The weight of many hearts beats upon my chest.

Do I dare soar?

Do I dare fall?

Drawn to warmth after a long winter’s slumber.

A frozen soul melted by hope.


Thanksgiving Favorite!

Growing up in New Hampshire, we always had Indian Pudding at Thanksgiving.  I took this delicacy for granted until I moved to other areas of the country where the dish was virtually unknown.  Best described as a cross between bread pudding and pumpkin pie, it is perfect served warm with a side of natural vanilla bean ice cream.

Indian Pudding first appeared in New England during the 17th century. It grew in popularity and became a Thanksgiving staple. However, Indian Pudding seems to be fading from memory, even in our region.  I have enclosed our family recipe below (with lactose free equivalents).  If you are looking for a new treat, give it a whirl!

Classic Indian Pudding

5 Cups Whole Milk (yes, whole milk as skim and fat free do not work. Lactose Free will also work)

½ cup Yellow Corn Meal

½ cup Sugar

½ Cup Molasses

¼ Cup Butter (for Lactose Free use Margarine)

1 Teaspoon Salt

1 Teaspoon Pumpkin Pie Spice (If unavailable, mix ½ tsp cinnamon, ½ tsp ginger, and ½ teaspoon nutmeg)

Preheat Oven to 350. Combine 2 cups milk with corn meal, sugar, molasses, butter, salt, and spice in heavy sauce pan.  Heat on medium heat until bubbly, stirring occasionally. Simmer for 5 minutes or until thickened.  Pour into buttered baking dish (8 cup dish). Stir in 2 more cups milk. Bake for one hour. Stir in remaining one cup milk and back for approximately 1-2 hours or until set (jiggly, but still soft)

Serve with Natural Vanilla Bean Ice Cream (I have also found lactose free ice cream, but it can be a challenge to find)

Pen and Chisel

Sunrise over the Mount Washington region, New Hampshire…Nature’s Inspiration

Thoughts fly free.

Dreams sleep in silence.

Voices soar when spoken.

But written words remain, carved in granite like nature’s masterpiece.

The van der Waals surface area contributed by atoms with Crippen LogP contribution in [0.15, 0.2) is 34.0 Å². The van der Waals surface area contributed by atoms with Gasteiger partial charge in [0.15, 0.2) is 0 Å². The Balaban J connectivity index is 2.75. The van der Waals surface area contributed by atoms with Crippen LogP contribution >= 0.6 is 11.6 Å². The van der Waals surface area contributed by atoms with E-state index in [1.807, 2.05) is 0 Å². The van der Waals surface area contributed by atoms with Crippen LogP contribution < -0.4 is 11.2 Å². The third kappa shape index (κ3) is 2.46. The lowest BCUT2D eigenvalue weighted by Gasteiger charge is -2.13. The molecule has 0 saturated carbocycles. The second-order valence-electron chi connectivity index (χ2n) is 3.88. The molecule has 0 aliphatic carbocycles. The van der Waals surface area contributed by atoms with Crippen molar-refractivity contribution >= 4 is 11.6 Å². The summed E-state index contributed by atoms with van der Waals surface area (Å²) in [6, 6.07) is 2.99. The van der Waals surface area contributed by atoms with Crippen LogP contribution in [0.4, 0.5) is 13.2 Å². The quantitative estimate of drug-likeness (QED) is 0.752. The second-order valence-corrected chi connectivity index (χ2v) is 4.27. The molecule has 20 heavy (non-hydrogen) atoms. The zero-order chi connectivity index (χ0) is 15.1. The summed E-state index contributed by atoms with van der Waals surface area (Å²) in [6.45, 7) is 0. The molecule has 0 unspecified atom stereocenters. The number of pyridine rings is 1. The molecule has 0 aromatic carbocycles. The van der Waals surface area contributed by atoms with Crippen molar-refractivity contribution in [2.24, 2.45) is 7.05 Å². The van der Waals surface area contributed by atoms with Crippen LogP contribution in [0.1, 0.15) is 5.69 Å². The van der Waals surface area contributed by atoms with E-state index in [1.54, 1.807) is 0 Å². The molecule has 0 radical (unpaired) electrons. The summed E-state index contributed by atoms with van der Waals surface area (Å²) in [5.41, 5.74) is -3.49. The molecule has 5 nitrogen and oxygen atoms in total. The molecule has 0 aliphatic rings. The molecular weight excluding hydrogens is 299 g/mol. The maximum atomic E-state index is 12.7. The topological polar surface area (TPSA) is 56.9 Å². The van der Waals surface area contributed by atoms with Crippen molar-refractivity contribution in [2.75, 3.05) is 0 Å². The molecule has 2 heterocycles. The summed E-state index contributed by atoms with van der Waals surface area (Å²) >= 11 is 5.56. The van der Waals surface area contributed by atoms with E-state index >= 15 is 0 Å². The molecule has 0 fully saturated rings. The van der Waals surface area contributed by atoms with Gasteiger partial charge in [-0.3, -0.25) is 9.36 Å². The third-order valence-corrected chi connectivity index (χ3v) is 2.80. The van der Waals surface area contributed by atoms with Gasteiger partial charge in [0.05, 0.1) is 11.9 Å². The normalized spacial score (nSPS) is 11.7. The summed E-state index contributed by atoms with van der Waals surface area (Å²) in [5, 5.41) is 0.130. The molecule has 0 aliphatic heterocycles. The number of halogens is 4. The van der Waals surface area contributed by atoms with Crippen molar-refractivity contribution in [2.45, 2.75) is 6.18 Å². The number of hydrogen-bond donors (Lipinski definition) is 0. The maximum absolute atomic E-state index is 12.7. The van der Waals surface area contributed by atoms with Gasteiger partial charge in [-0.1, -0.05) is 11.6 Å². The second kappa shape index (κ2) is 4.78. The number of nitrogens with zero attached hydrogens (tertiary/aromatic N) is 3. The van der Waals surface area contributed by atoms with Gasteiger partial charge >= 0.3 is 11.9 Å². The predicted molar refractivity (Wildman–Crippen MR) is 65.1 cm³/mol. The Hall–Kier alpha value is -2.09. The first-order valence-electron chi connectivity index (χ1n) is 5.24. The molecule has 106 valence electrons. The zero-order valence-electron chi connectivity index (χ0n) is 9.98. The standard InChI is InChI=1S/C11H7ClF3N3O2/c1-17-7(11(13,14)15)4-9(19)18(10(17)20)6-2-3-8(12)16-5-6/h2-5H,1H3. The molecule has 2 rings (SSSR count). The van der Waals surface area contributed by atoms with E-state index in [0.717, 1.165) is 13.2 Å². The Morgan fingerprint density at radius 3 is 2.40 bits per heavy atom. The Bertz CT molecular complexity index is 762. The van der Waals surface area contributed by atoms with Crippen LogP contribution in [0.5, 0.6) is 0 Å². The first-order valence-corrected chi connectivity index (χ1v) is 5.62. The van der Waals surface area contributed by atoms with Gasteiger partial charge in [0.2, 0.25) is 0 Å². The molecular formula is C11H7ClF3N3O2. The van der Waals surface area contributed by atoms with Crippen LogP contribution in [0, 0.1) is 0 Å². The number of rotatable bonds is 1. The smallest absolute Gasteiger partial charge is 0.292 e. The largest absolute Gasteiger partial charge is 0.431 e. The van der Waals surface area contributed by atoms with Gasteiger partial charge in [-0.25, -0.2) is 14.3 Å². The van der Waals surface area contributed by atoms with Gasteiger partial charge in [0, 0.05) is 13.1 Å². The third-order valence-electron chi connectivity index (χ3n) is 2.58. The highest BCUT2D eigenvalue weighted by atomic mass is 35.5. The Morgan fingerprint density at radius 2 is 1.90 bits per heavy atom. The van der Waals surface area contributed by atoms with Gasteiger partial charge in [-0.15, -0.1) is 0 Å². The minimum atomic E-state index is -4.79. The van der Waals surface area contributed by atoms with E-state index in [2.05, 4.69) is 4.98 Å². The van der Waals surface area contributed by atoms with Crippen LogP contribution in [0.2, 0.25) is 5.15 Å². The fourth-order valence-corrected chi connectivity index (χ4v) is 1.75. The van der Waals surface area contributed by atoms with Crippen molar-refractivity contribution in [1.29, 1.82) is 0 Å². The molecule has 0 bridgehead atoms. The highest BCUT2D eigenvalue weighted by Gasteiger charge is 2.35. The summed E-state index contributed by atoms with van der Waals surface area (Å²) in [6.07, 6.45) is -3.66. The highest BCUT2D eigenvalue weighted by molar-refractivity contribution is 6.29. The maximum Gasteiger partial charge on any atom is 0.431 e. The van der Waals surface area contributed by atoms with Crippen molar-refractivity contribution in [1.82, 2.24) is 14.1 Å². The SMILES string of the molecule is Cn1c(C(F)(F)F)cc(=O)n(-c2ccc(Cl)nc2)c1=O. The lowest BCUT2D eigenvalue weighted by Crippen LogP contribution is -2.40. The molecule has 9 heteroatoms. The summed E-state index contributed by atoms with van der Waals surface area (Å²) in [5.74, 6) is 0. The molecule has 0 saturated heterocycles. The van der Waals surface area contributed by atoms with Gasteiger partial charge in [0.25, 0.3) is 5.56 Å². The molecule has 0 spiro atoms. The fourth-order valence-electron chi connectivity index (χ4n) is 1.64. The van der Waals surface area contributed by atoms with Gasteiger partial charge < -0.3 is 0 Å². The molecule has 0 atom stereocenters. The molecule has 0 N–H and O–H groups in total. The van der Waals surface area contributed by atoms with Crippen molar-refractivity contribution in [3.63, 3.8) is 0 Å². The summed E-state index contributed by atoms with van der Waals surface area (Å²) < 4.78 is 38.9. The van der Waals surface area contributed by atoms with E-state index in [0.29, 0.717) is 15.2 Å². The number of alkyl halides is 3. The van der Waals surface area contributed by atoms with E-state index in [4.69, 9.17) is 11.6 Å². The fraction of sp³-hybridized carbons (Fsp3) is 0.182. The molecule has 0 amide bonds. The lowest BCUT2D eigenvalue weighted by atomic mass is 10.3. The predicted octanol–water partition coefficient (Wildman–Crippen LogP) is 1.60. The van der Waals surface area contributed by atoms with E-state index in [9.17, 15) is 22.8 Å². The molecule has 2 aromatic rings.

Tomato Mozzarella Panini

While going dairy and gluten free has made a world of difference in my day to day life, there are times when I crave my favorite foods beyond control. I splurge, and for the moment taste satisfaction, but my stomach soon reminds me why I don’t eat certain things. So, for today, I will dream of my favorite lunch while I pack my gluten free tuna macaroni salad.

And, if anyone out there knows of a lactose free mozzarella cheese that actually tastes like mozzarella cheese, please let me know!


Tomato Mozzarella Panini

Easy, Easy, and so tasty!

Bakery Italian Bread (pre-sliced saves time)

Fresh Mozzarella (splurge for the good stuff, trust me!)

Tomato slices

Fresh Basil (chopped)

Balsamic Glaze

Slightly butter the bread and assemble your masterpiece. If you do not have a panini maker, a frying pan still works.

When done, drizzle with balsamic glaze (I always make a little puddle of glaze to dip in).  Enjoy!


Teeth Marks on a Lunch Box

It’s been almost 4 years since we lost our “dude.”  I came across a piece I had written shorty after his death. It is even more true today. I miss you Tucker!

Did you know soft sided insulated lunch boxes are hard to tear with teeth?  How about the types of doors easily opened by a hungry Lab desperate to raid the trash? Twelve years with our yellow Labrador Retriever Tucker has taught our family many lessons.

First, love and food are the only ingredients really needed to be happy in life. Tucker didn’t care if our wallet was full, only that we had hands to rub his ears with.

Second, you are perfect just the way you are. Sweat pants and messy hair is just the same as a three- piece suit and shower (although getting dog hair on a suit seemed to be more fun to him).

Third, be happy in the moment. Tucker didn’t worry over the future or stress about the past. He only knew the present and was happy in every single moment.

Lastly, life is too short.  We knew someday we would lose him, but the day always seemed so far away.  Even as his health failed we clung to the permanence of his presence. Imagining a life without our gentle soul just wasn’t possible.  Recently, we were faced with every pet owner’s worst nightmare…deciding when quality of life outweighed quantity.  Our boy struggled with standing, and his labored breathing made us fearful he would die alone and scared.  We said goodbye to him as a family, and he spent his last few hours on this earth surrounded with love and pizza.

The first day back to “normal” after Tucker’s death came too soon. I made it through my yoga stretches despite missing the cold nose shoved in my face.  I even walked by the dog leash still hanging in its spot on the wall without crying. Then I packed my daughter’s lunch. As I opened the faded green lunch bag, I was met with hundreds of teeth marks on the inside. The teeth marks I scolded him for, and he would hang his head as if sorry…or at least sorry he had gotten caught.  One of Tucker’s gifts was his ability to find that lunch box even if hidden inside a sealed backpack.  Almost nightly, I would find it on the floor with bits of chewed plastic containers and licked clean food wrappers scattered around.

Tucker’s influence is still all around us. Like the teeth marks in the lunch bag, his spirit is permanently indented in our souls. Our hearts burn with pain, but we are grateful for the beautiful years we spent with him. A dog’s life may be too short, but their impact will last forever.  Rest in peace sweet Tucker, you will live on in our hearts.